The Mindfulness Style of NeuroMeditation emphasizes observing your thoughts, feelings, and bodily sensations more objectively, learning to create distance from internal reactions, bringing attention more fully to the present moment, and accepting things as they are without grasping, clinging, or pushing things away.
These practices are associated with calming portions of the brain involved in the stress response. They teach the brain to become flexible and let go of habitual ways of perceiving yourself, others, or the environment.
You might begin with a few different practices:
Try spending time every day tuning into the body. What is happening right now? Where is there muscle tension? Where is there pain? Are there any pleasant sensations? What is the breath doing? Can you feel the wholeness of your body? Can you simply notice these sensations without changing anything or judging them? Can you also notice your reactions to the process? If you participate in yoga or another body-based practice, bring these observations into those practices.
When you notice yourself having a particular thought, or that the mind is creating a story about some event in your life, examine the thoughts and ask yourself if that thought is accurate? Is it the full Truth? How is each particular thought or story connected to fears, habits, and history? Can you recognize that your thoughts are not facts?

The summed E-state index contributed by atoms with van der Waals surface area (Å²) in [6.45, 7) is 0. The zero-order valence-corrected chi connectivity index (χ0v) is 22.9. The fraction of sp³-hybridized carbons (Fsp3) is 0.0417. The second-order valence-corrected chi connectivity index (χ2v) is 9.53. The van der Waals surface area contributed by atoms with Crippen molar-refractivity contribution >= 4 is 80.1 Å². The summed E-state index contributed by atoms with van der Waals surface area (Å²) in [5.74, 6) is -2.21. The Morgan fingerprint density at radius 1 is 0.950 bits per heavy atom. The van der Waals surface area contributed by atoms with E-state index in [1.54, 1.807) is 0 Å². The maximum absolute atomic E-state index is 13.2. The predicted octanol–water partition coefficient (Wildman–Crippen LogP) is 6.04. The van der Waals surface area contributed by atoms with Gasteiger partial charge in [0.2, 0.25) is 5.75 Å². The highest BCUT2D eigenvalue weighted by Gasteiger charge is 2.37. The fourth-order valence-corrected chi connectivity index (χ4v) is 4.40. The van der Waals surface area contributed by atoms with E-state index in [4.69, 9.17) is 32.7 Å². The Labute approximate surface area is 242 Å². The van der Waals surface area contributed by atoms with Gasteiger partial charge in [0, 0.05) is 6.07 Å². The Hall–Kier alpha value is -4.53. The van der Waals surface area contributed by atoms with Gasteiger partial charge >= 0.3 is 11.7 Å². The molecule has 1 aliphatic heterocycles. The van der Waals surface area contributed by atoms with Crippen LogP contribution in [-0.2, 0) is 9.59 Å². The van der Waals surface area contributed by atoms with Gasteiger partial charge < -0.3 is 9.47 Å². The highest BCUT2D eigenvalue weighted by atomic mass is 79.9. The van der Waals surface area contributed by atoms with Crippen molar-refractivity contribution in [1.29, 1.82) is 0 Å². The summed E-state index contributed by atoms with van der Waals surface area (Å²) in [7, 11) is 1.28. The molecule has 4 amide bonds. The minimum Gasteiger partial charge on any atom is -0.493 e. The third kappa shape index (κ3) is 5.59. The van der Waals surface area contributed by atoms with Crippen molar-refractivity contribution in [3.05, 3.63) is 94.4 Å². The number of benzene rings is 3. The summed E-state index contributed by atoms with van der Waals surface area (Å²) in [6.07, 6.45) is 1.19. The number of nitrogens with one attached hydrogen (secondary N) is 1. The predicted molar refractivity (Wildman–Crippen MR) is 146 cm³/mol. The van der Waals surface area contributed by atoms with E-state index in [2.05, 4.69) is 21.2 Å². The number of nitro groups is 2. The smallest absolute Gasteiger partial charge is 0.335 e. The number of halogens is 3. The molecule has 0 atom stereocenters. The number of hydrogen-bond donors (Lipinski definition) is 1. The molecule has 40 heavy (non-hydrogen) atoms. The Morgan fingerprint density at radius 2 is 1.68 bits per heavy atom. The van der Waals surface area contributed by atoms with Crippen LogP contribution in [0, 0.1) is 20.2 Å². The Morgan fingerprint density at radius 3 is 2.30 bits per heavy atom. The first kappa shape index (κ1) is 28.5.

Choose an activity that you typically do “mind-less-ly or on auto pilot” and for the next week do it mindfully. Examples might include taking a shower, eating a meal, driving your car, or doing the dishes.
- Be curious about your internal experience. Use these practices as opportunities to learn about how the mind works.
- Practice throughout the day. Mindfulness is one of the NeuroMeditation styles that can be practiced in daily life, anywhere, anytime. Take advantage of this.
- Download the Mindfulness Bell application for your phone and set it to go off every hour. When it rings, take one minute to “tune in” to your thoughts, feelings, and bodily sensations.
- Watch the YouTube video “This is Water”
- Practice with a guided mindfulness meditation or body scan.
Because Quiet Mind NeuroMeditation practices are also involved in increasing slow brainwave activity, these practices may also be useful.
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Note: For individuals who have experienced traumatic or overwhelming life events, certain meditation or relaxation practices can contribute to unmanageable affect and bodily sensations. As a result, trauma survivors may decide that they are not capable of meditation, or that it’s “not right for them.” It’s important to understand that traumatic experiences can significantly affect our perceptions and our sense of self, and can sensitize us to sensations, thoughts, and emotions. Fortunately, there are helpful ways to ensure that meditation instruction is trauma-informed, with an emphasis on grounding and physical and emotional security. Please see the section on Trauma Informed NeuroMeditation for more details, or contact an NMI Therapist near you.